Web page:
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Numerical modeling of electrical contacts

# Numerical modeling of electrical contacts

 Led by: P. Wriggers Team: C. Weißenfels Year: 2009 Is Finished: yes

Goal of the project

Electronic assemblies influence our life more and more. Even in power plants and automobiles the portion of electric devices increases constantly. Therefore the business of engineers is to guarantee a smooth run of every process. Especially, when current flows between two or more components, to this day, it is a big challenge to design stable contacts. A numerical simulation tool can help to provide insights into the behavior of current flow at electrical devices. For the prediction of arising phenomena ,especially when contact occurs, good constitutive equations are needed.

Contact current flow

One effect at electrical contacts is the appearance of an additional resistance accompanied by an increasing temperature. Since contact takes place only at a few randomly distributed spots, the lines of current flow get closer to each other, leading to a stronger resistance for the charge in the body (Fig.~1)

Fig. 1: Contact spots and constriction of the current lines

In the modeling process, the constriction is described by cylindrical flux tubes, uniformly distributed over the contact surface. On the basis of the resistance of a single flux tube [1], Ohms law and the parallel connection of the resistivity, a new constitutive model for the current density between two boundaries is developed

This model depends on the mean electrical conductivity σ and Vickers hardness Hv of the two bodies, as well as on the apparent contact area Aa and the pressure tN. Furthermore, the arising Joule heat follows by a multiplication of the current density with the contact voltage  φ2 - φ1.

Modeling of wear

For the estimation of the wear at contacts, there exist different types of formulas, where the famous ones are due to Holm [1] and Archard [2]. Obviously, there is a connection between the dissipation and the wear. Hence, we proposed a new relation, where the amount of wear depends directly on the dissipation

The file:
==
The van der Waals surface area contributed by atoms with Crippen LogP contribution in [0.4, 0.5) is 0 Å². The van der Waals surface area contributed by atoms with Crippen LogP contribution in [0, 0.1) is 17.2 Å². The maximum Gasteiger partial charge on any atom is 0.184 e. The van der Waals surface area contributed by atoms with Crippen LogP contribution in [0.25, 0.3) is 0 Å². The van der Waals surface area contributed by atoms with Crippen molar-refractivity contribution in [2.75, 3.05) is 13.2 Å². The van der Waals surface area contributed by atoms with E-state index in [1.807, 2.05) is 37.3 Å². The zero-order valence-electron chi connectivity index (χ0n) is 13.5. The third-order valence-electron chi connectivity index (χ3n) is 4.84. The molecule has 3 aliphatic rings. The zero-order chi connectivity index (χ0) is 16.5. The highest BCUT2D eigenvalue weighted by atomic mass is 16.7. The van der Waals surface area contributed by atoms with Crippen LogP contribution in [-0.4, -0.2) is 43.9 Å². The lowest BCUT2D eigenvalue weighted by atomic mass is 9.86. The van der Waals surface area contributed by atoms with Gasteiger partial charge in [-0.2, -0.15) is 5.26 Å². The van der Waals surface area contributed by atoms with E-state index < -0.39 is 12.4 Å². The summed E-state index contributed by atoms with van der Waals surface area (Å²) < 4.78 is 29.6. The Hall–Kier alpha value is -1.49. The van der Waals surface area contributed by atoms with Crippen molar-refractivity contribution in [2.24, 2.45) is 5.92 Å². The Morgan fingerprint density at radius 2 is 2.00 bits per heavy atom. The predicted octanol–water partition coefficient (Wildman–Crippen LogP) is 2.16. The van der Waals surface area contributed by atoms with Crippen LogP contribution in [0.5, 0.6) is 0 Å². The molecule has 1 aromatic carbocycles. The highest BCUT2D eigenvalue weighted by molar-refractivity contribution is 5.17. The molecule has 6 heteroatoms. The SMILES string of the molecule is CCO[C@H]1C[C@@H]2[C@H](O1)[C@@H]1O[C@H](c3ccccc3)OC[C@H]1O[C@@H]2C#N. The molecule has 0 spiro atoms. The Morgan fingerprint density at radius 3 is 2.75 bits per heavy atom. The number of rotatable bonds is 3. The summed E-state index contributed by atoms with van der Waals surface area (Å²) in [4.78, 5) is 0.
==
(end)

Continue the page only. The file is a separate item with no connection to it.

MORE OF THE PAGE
linked only by the latent heat of evaporation γ and a factor β indicating how many bonds of the molecules get lost.

Damage due to wear

Additionally, the change of the running track due to worn out particles influences the frictional behavior and thus also the dissipation and the wear, respectively. We describe this change of the surface by using a damage model, which is included in Coulomb law via a dependence of the coefficient of friction μ on the damage Φ

A damage function controls therein the change of the surface

The inner damage variable can be computed by an evolution equation for  the mechanical  and the electrical part displays the maximum value of the damage and
TD determines how fast the maximum value of damage is reached.

Numerical investigations

All the constitutive models were implemented in the Finite Element code FEAP. Due to the pressure dependence of the current flow across the bodies and the arising Joule heat at the contact zone, mechanical, thermal and electrical fields have to be coupled.

Fig. 2: Contact between two copper bars: Resulting voltage and temperature

A comparison between the experimental data [1] and the numerical results shows a good accordance for the constriction resistance of two copper bars at different load levels.

Fig. 3: Contact between two copper bars: Comparison of experimental and numerical results

Also the computed amount of wear at a load of 16 kPa of a carbon brush on a copper track is in the range of measured values.

Amount of wear [cm3/km]
Exp. results1.20 10-5
Num. results0.71 10-5

Fig. 4: Carbon brush on copper track: Comparison of experimental and numerical results

Following the wear amount at different load levels, the Joule heating is the dominating effect in wear site, if the pressure is low, whereas at higher pressures, the frictional dissipation provides the wear evolution.

Fig. 5: Carbon brush on copper track: Amount of wear at different load levels

References

[1] R. Holm: Electric contacts, Springer Verlag, 1979.
[2] J. F. Archard: Contact and rubbing of flat surfaces,  Journal of Applied Physics, 1953.